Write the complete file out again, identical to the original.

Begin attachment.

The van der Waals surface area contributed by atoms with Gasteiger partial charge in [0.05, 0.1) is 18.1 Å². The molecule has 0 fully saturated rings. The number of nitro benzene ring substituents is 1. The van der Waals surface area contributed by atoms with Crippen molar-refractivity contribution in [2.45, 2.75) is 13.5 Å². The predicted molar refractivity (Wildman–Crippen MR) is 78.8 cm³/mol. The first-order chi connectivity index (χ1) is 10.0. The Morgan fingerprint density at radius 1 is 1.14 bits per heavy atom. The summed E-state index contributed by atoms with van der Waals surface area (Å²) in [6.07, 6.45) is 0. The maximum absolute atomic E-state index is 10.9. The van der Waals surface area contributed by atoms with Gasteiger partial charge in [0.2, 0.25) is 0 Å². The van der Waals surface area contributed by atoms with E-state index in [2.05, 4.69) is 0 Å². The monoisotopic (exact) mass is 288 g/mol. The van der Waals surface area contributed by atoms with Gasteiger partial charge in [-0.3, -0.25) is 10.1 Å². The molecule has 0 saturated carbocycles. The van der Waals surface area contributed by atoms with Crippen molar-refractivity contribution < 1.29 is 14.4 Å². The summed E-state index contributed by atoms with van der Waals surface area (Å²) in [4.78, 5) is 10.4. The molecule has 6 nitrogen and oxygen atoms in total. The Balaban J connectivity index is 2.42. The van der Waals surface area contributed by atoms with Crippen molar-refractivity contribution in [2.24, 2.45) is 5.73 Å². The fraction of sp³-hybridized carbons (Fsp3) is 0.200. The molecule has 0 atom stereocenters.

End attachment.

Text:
The van der Waals surface area contributed by atoms with Gasteiger partial charge in [0.05, 0.1) is 18.1 Å². The molecule has 0 fully saturated rings. The number of nitro benzene ring substituents is 1. The van der Waals surface area contributed by atoms with Crippen molar-refractivity contribution in [2.45, 2.75) is 13.5 Å². The predicted molar refractivity (Wildman–Crippen MR) is 78.8 cm³/mol. The first-order chi connectivity index (χ1) is 10.0. The Morgan fingerprint density at radius 1 is 1.14 bits per heavy atom. The summed E-state index contributed by atoms with van der Waals surface area (Å²) in [6.07, 6.45) is 0. The maximum absolute atomic E-state index is 10.9. The van der Waals surface area contributed by atoms with Gasteiger partial charge in [0.2, 0.25) is 0 Å². The van der Waals surface area contributed by atoms with E-state index in [2.05, 4.69) is 0 Å². The monoisotopic (exact) mass is 288 g/mol. The van der Waals surface area contributed by atoms with Gasteiger partial charge in [-0.3, -0.25) is 10.1 Å². The molecule has 0 saturated carbocycles. The van der Waals surface area contributed by atoms with Crippen molar-refractivity contribution < 1.29 is 14.4 Å². The summed E-state index contributed by atoms with van der Waals surface area (Å²) in [4.78, 5) is 10.4. The molecule has 6 nitrogen and oxygen atoms in total. The Balaban J connectivity index is 2.42. The van der Waals surface area contributed by atoms with Crippen molar-refractivity contribution in [2.24, 2.45) is 5.73 Å². The fraction of sp³-hybridized carbons (Fsp3) is 0.200. The molecule has 0 atom stereocenters.